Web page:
Lord Cullen's report following the massacre at Dunblane contained a raft of proposals for improving security in schools - including personal alarms for teachers. With recently-publicised cases of violence against teachers and heads, the issue of personal security is still pertinent. The number of assaults reported by teachers in 19992000 increased by 26 per cent on the previous year, according to the Health and Safety Executive.
Assaults on teachers in Scotland have also increased significantly, judging by new figures released by the Scottish Executive.
More than 4,500 assaults were reported by Scottish schools last year, split roughly equally between the primary, secondary and special sectors. Two-thirds of the incidents involved teaching staff and nearly half took place in the classroom. The vast majority of assaults were committed by pupils, with parents responsible for 5 per cent of the incidents.
"There can be no excuse for violence and threatening behaviour against staff in Scotland's schools," said deputy education minister Nicol Stephen.
"Teachers must be able to do their jobs without fear of verbal or physical abuse."
But should teachers be encouraged to hit a button at the first hint of trouble? Or should the message be "keep calm"? One school has been putting the panic button to the test and has attracted the attention of the Department for Education and Skills. At Great Meols primary in the Wirrall, teachers wear personal alarms around their necks. The system is adapted from one used in old people's homes. If the button is pressed it sets off an alarm and central displays light up with the teacher's name and room number. The head is also alerted on a mobile phone.
The school has five isolated buildings and it brought in the measures as part of a bigger security package after computers were stolen in a break-in. "It's as safe as we could make it without living in a prison," said head Rosemary Thornton. "Staff feel that if something did go wrong, someone could get to them immediately."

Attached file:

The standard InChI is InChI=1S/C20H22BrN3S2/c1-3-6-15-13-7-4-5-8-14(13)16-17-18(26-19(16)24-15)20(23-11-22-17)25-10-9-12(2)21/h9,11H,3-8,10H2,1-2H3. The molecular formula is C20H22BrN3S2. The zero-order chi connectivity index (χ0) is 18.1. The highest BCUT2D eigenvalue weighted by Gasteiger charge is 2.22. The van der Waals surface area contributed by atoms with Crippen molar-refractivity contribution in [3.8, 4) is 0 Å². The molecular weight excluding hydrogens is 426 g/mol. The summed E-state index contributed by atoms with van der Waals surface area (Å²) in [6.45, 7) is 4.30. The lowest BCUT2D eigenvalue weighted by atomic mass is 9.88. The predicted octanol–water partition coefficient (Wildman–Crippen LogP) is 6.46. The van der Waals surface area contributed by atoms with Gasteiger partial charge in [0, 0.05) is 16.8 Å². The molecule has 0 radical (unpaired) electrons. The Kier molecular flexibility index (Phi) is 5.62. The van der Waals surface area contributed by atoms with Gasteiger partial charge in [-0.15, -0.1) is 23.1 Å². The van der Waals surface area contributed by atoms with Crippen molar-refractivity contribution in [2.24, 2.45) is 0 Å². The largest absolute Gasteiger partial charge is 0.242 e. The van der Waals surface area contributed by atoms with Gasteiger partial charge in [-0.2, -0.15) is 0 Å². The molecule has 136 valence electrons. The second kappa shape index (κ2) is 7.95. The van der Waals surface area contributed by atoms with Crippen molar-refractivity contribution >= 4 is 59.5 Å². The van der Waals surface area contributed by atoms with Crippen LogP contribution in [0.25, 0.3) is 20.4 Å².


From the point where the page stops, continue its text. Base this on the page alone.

How widespread the use of such security measures is in schools is unclear. The DFES says it does not keep statistics on the number of schools using panic buttons.
"Personal alarms, walkie-talkies, mobile phones are just some of the many items LEAs have purchased with the Standards Fund school security funding," said a spokeswoman. "What measure is best for each school is a matter for local consideration."
Personal alarms are not necessarily a cheap option - a Great Meols system costs around pound;2,500. "That would buy them a lot of mobile phones," said a National Association of Head Teachers spokesman.
The Suzy Lamplugh Trust, which runs conferences on school security, has reservations about the use of panic alarms, precisely because of the element of panic that they entail. "With these buttons people often wait until it's too late, until they really can't cope rather than alerting people at an earlier stage when somebody else could come in and help diffuse a situation," said spokeswoman Sarah Simpson.
The trust's answer is much simpler. One measure they advise heads to use is a code - a designated book in each class, for example, with the number of the classroom written in the front. Should an aggressive parent or intruder come in, the teacher can calmly ask a pupil to take the book to a colleague, alerting them without arousing suspicion. Some schools use code words. In one Hampshire school, if the receptionist sees trouble heading into the school she phones through with the code "Chris Woodhead has arrived." So who needs panic buttons when four little words will do?
For further information on school security see the DFES website www.dfes.gov.ukschoolsecurity. To find out more about the personal alarm system at Great Meols primary, contact Tunstall Group Ltd, Whitley Lodge, Whitley Bridge, Yorkshire DN14 OHR. The Suzy Lamplugh Trust website is at www.suzylamplugh.org